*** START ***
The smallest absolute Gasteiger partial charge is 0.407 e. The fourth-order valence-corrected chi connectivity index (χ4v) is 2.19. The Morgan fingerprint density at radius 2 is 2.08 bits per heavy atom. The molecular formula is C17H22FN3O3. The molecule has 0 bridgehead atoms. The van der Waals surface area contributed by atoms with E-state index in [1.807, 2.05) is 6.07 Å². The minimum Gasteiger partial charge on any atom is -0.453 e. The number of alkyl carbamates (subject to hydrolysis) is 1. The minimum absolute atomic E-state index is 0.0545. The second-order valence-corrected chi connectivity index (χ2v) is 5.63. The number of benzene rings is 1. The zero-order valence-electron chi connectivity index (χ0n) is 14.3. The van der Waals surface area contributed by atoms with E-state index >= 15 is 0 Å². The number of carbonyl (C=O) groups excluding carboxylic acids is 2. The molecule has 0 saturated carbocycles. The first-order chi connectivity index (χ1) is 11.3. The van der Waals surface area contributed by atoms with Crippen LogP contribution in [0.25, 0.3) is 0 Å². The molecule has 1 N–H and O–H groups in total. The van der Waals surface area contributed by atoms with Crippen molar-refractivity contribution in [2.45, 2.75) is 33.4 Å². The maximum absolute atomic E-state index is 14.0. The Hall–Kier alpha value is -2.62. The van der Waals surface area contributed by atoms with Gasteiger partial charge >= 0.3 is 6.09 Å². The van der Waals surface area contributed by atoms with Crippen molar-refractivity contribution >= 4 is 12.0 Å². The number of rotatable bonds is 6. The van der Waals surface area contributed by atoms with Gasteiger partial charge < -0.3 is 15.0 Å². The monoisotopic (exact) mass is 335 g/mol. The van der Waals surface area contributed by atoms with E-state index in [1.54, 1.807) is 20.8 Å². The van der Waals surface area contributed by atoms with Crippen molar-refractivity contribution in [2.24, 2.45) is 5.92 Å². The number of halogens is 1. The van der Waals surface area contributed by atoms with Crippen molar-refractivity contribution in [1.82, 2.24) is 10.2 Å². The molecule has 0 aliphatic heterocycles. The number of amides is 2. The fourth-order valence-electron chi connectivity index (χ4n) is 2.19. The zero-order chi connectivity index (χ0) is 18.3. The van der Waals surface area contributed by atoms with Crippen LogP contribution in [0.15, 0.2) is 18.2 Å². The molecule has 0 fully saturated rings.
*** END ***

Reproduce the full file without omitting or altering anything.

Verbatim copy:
The smallest absolute Gasteiger partial charge is 0.407 e. The fourth-order valence-corrected chi connectivity index (χ4v) is 2.19. The Morgan fingerprint density at radius 2 is 2.08 bits per heavy atom. The molecular formula is C17H22FN3O3. The molecule has 0 bridgehead atoms. The van der Waals surface area contributed by atoms with E-state index in [1.807, 2.05) is 6.07 Å². The minimum Gasteiger partial charge on any atom is -0.453 e. The number of alkyl carbamates (subject to hydrolysis) is 1. The minimum absolute atomic E-state index is 0.0545. The second-order valence-corrected chi connectivity index (χ2v) is 5.63. The number of benzene rings is 1. The zero-order valence-electron chi connectivity index (χ0n) is 14.3. The van der Waals surface area contributed by atoms with E-state index >= 15 is 0 Å². The number of carbonyl (C=O) groups excluding carboxylic acids is 2. The molecule has 0 saturated carbocycles. The first-order chi connectivity index (χ1) is 11.3. The van der Waals surface area contributed by atoms with Crippen LogP contribution in [0.25, 0.3) is 0 Å². The molecule has 1 N–H and O–H groups in total. The van der Waals surface area contributed by atoms with Crippen molar-refractivity contribution in [2.45, 2.75) is 33.4 Å². The maximum absolute atomic E-state index is 14.0. The Hall–Kier alpha value is -2.62. The van der Waals surface area contributed by atoms with Gasteiger partial charge >= 0.3 is 6.09 Å². The van der Waals surface area contributed by atoms with Crippen molar-refractivity contribution >= 4 is 12.0 Å². The number of rotatable bonds is 6. The van der Waals surface area contributed by atoms with Gasteiger partial charge < -0.3 is 15.0 Å². The monoisotopic (exact) mass is 335 g/mol. The van der Waals surface area contributed by atoms with E-state index in [1.54, 1.807) is 20.8 Å². The van der Waals surface area contributed by atoms with Crippen molar-refractivity contribution in [2.24, 2.45) is 5.92 Å². The number of halogens is 1. The van der Waals surface area contributed by atoms with Crippen molar-refractivity contribution in [1.82, 2.24) is 10.2 Å². The molecule has 0 aliphatic heterocycles. The number of amides is 2. The fourth-order valence-electron chi connectivity index (χ4n) is 2.19. The zero-order chi connectivity index (χ0) is 18.3. The van der Waals surface area contributed by atoms with Crippen LogP contribution in [0.15, 0.2) is 18.2 Å². The molecule has 0 fully saturated rings.